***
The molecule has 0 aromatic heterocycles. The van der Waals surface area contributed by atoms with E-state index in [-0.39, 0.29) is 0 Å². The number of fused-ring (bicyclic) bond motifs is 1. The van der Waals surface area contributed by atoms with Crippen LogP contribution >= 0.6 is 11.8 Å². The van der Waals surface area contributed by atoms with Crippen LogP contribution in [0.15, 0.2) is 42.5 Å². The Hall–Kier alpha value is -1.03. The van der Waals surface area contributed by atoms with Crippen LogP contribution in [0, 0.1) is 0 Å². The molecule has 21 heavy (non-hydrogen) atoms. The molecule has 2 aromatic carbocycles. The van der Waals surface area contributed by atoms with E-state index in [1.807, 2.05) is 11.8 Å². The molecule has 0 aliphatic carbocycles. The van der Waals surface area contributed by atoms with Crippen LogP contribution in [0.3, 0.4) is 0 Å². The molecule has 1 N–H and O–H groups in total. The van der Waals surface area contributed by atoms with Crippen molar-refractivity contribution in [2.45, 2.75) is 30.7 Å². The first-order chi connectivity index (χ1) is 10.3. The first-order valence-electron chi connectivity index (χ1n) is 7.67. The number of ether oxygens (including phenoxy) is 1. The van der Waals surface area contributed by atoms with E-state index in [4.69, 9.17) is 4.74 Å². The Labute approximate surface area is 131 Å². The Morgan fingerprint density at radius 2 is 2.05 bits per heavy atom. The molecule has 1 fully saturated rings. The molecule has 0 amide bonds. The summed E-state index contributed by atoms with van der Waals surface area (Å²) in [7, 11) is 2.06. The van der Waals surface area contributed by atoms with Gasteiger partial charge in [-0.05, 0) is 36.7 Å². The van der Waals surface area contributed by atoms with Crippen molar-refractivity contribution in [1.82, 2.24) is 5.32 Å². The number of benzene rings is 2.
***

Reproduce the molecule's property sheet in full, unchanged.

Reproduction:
The molecule has 0 aromatic heterocycles. The van der Waals surface area contributed by atoms with E-state index in [-0.39, 0.29) is 0 Å². The number of fused-ring (bicyclic) bond motifs is 1. The van der Waals surface area contributed by atoms with Crippen LogP contribution >= 0.6 is 11.8 Å². The van der Waals surface area contributed by atoms with Crippen LogP contribution in [0.15, 0.2) is 42.5 Å². The Hall–Kier alpha value is -1.03. The van der Waals surface area contributed by atoms with Crippen LogP contribution in [0, 0.1) is 0 Å². The molecule has 21 heavy (non-hydrogen) atoms. The molecule has 2 aromatic carbocycles. The van der Waals surface area contributed by atoms with E-state index in [1.807, 2.05) is 11.8 Å². The molecule has 0 aliphatic carbocycles. The van der Waals surface area contributed by atoms with Crippen LogP contribution in [0.3, 0.4) is 0 Å². The molecule has 1 N–H and O–H groups in total. The van der Waals surface area contributed by atoms with Crippen molar-refractivity contribution in [2.45, 2.75) is 30.7 Å². The first-order chi connectivity index (χ1) is 10.3. The first-order valence-electron chi connectivity index (χ1n) is 7.67. The number of ether oxygens (including phenoxy) is 1. The van der Waals surface area contributed by atoms with E-state index in [4.69, 9.17) is 4.74 Å². The Labute approximate surface area is 131 Å². The Morgan fingerprint density at radius 2 is 2.05 bits per heavy atom. The molecule has 1 fully saturated rings. The molecule has 0 amide bonds. The summed E-state index contributed by atoms with van der Waals surface area (Å²) in [7, 11) is 2.06. The van der Waals surface area contributed by atoms with Gasteiger partial charge in [-0.05, 0) is 36.7 Å². The van der Waals surface area contributed by atoms with Crippen molar-refractivity contribution in [1.82, 2.24) is 5.32 Å². The number of benzene rings is 2.